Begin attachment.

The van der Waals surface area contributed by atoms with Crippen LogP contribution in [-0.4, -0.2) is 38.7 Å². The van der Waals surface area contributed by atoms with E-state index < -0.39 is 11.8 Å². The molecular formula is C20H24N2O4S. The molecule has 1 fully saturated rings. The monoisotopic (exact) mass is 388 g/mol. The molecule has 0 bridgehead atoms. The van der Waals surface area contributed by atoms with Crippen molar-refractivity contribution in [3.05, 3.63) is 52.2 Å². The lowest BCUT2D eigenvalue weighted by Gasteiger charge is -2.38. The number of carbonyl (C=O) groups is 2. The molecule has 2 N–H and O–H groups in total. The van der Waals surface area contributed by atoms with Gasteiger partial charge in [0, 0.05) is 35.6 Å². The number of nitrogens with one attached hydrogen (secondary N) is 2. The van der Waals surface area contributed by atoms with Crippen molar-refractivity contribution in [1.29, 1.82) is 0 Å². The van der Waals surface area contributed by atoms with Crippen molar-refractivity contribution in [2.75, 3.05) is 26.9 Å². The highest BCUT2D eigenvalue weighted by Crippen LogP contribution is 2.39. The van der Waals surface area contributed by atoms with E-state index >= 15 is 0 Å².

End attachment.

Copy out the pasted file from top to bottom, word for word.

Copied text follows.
The van der Waals surface area contributed by atoms with Crippen LogP contribution in [-0.4, -0.2) is 38.7 Å². The van der Waals surface area contributed by atoms with E-state index < -0.39 is 11.8 Å². The molecular formula is C20H24N2O4S. The molecule has 1 fully saturated rings. The monoisotopic (exact) mass is 388 g/mol. The molecule has 0 bridgehead atoms. The van der Waals surface area contributed by atoms with Crippen molar-refractivity contribution in [3.05, 3.63) is 52.2 Å². The lowest BCUT2D eigenvalue weighted by Gasteiger charge is -2.38. The number of carbonyl (C=O) groups is 2. The molecule has 2 N–H and O–H groups in total. The van der Waals surface area contributed by atoms with Gasteiger partial charge in [0, 0.05) is 35.6 Å². The number of nitrogens with one attached hydrogen (secondary N) is 2. The van der Waals surface area contributed by atoms with Crippen molar-refractivity contribution in [1.29, 1.82) is 0 Å². The van der Waals surface area contributed by atoms with Crippen molar-refractivity contribution in [2.75, 3.05) is 26.9 Å². The highest BCUT2D eigenvalue weighted by Crippen LogP contribution is 2.39. The van der Waals surface area contributed by atoms with E-state index >= 15 is 0 Å².